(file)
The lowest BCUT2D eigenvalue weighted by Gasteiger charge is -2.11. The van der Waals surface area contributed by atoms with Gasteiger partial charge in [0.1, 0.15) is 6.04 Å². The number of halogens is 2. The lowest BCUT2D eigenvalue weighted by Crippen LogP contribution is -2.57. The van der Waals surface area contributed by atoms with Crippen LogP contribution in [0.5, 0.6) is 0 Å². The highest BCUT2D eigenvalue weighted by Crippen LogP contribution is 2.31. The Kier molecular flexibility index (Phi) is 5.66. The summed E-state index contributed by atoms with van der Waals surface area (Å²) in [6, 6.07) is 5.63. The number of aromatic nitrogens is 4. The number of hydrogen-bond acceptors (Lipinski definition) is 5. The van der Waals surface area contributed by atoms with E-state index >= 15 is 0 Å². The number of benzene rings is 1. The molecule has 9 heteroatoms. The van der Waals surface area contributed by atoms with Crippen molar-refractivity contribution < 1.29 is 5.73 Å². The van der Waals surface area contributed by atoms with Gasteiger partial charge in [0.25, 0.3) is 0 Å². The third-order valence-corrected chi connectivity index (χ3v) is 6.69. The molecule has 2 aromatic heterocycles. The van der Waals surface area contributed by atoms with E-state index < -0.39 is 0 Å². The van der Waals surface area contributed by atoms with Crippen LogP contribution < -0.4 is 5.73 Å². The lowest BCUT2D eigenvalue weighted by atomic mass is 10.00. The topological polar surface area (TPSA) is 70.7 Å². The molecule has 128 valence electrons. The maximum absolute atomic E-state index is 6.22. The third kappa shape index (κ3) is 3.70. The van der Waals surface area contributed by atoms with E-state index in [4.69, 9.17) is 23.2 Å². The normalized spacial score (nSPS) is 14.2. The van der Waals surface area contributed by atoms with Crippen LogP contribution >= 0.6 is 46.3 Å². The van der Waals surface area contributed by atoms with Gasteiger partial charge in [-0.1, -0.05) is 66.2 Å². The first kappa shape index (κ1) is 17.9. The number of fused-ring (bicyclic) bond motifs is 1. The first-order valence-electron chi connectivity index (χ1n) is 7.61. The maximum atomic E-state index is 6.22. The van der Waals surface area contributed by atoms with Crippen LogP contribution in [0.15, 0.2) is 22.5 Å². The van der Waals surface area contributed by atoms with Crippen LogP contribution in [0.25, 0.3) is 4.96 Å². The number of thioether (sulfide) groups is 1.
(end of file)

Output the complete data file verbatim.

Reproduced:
The lowest BCUT2D eigenvalue weighted by Gasteiger charge is -2.11. The van der Waals surface area contributed by atoms with Gasteiger partial charge in [0.1, 0.15) is 6.04 Å². The number of halogens is 2. The lowest BCUT2D eigenvalue weighted by Crippen LogP contribution is -2.57. The van der Waals surface area contributed by atoms with Crippen LogP contribution in [0.5, 0.6) is 0 Å². The highest BCUT2D eigenvalue weighted by Crippen LogP contribution is 2.31. The Kier molecular flexibility index (Phi) is 5.66. The summed E-state index contributed by atoms with van der Waals surface area (Å²) in [6, 6.07) is 5.63. The number of aromatic nitrogens is 4. The number of hydrogen-bond acceptors (Lipinski definition) is 5. The van der Waals surface area contributed by atoms with E-state index >= 15 is 0 Å². The number of benzene rings is 1. The molecule has 9 heteroatoms. The van der Waals surface area contributed by atoms with Crippen molar-refractivity contribution < 1.29 is 5.73 Å². The van der Waals surface area contributed by atoms with Gasteiger partial charge in [0.25, 0.3) is 0 Å². The third-order valence-corrected chi connectivity index (χ3v) is 6.69. The molecule has 2 aromatic heterocycles. The van der Waals surface area contributed by atoms with E-state index < -0.39 is 0 Å². The van der Waals surface area contributed by atoms with Crippen LogP contribution < -0.4 is 5.73 Å². The lowest BCUT2D eigenvalue weighted by atomic mass is 10.00. The topological polar surface area (TPSA) is 70.7 Å². The molecule has 128 valence electrons. The maximum absolute atomic E-state index is 6.22. The third kappa shape index (κ3) is 3.70. The van der Waals surface area contributed by atoms with E-state index in [4.69, 9.17) is 23.2 Å². The normalized spacial score (nSPS) is 14.2. The van der Waals surface area contributed by atoms with Crippen LogP contribution >= 0.6 is 46.3 Å². The van der Waals surface area contributed by atoms with Gasteiger partial charge in [-0.1, -0.05) is 66.2 Å². The first kappa shape index (κ1) is 17.9. The number of fused-ring (bicyclic) bond motifs is 1. The first-order valence-electron chi connectivity index (χ1n) is 7.61. The maximum atomic E-state index is 6.22. The van der Waals surface area contributed by atoms with Crippen LogP contribution in [0.15, 0.2) is 22.5 Å². The van der Waals surface area contributed by atoms with Crippen LogP contribution in [0.25, 0.3) is 4.96 Å². The number of thioether (sulfide) groups is 1.